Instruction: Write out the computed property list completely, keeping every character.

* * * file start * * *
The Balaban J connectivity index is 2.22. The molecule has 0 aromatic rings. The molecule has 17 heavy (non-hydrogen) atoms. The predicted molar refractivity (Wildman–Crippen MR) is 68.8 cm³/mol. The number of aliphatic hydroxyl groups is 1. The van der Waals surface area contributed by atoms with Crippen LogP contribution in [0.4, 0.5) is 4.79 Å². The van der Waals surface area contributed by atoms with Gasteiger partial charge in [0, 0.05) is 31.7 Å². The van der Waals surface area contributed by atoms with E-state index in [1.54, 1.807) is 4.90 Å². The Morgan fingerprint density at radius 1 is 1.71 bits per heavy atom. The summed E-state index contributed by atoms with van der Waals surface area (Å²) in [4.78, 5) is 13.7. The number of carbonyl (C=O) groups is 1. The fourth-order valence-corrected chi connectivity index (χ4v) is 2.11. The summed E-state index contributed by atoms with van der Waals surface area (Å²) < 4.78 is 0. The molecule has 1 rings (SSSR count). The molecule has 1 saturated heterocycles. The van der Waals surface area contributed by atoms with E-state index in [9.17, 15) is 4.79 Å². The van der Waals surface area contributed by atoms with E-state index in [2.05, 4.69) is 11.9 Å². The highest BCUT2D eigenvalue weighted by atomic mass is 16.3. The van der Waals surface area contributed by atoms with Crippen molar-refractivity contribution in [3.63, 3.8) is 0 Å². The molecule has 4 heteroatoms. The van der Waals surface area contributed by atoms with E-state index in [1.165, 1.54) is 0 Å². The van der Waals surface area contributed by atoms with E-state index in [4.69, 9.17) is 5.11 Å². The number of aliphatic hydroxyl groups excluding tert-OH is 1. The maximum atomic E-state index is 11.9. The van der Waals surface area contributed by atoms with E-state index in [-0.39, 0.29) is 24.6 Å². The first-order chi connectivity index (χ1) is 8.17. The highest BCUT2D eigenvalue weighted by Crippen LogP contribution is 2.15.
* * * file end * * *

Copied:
The Balaban J connectivity index is 2.22. The molecule has 0 aromatic rings. The molecule has 17 heavy (non-hydrogen) atoms. The predicted molar refractivity (Wildman–Crippen MR) is 68.8 cm³/mol. The number of aliphatic hydroxyl groups is 1. The van der Waals surface area contributed by atoms with Crippen LogP contribution in [0.4, 0.5) is 4.79 Å². The van der Waals surface area contributed by atoms with Gasteiger partial charge in [0, 0.05) is 31.7 Å². The van der Waals surface area contributed by atoms with E-state index in [1.54, 1.807) is 4.90 Å². The Morgan fingerprint density at radius 1 is 1.71 bits per heavy atom. The summed E-state index contributed by atoms with van der Waals surface area (Å²) in [4.78, 5) is 13.7. The number of carbonyl (C=O) groups is 1. The fourth-order valence-corrected chi connectivity index (χ4v) is 2.11. The summed E-state index contributed by atoms with van der Waals surface area (Å²) < 4.78 is 0. The molecule has 1 rings (SSSR count). The molecule has 1 saturated heterocycles. The van der Waals surface area contributed by atoms with E-state index in [9.17, 15) is 4.79 Å². The van der Waals surface area contributed by atoms with E-state index in [2.05, 4.69) is 11.9 Å². The highest BCUT2D eigenvalue weighted by atomic mass is 16.3. The van der Waals surface area contributed by atoms with Crippen molar-refractivity contribution in [3.63, 3.8) is 0 Å². The molecule has 4 heteroatoms. The van der Waals surface area contributed by atoms with E-state index in [1.165, 1.54) is 0 Å². The van der Waals surface area contributed by atoms with E-state index in [4.69, 9.17) is 5.11 Å². The number of aliphatic hydroxyl groups excluding tert-OH is 1. The maximum atomic E-state index is 11.9. The van der Waals surface area contributed by atoms with E-state index in [-0.39, 0.29) is 24.6 Å². The first-order chi connectivity index (χ1) is 8.17. The highest BCUT2D eigenvalue weighted by Crippen LogP contribution is 2.15.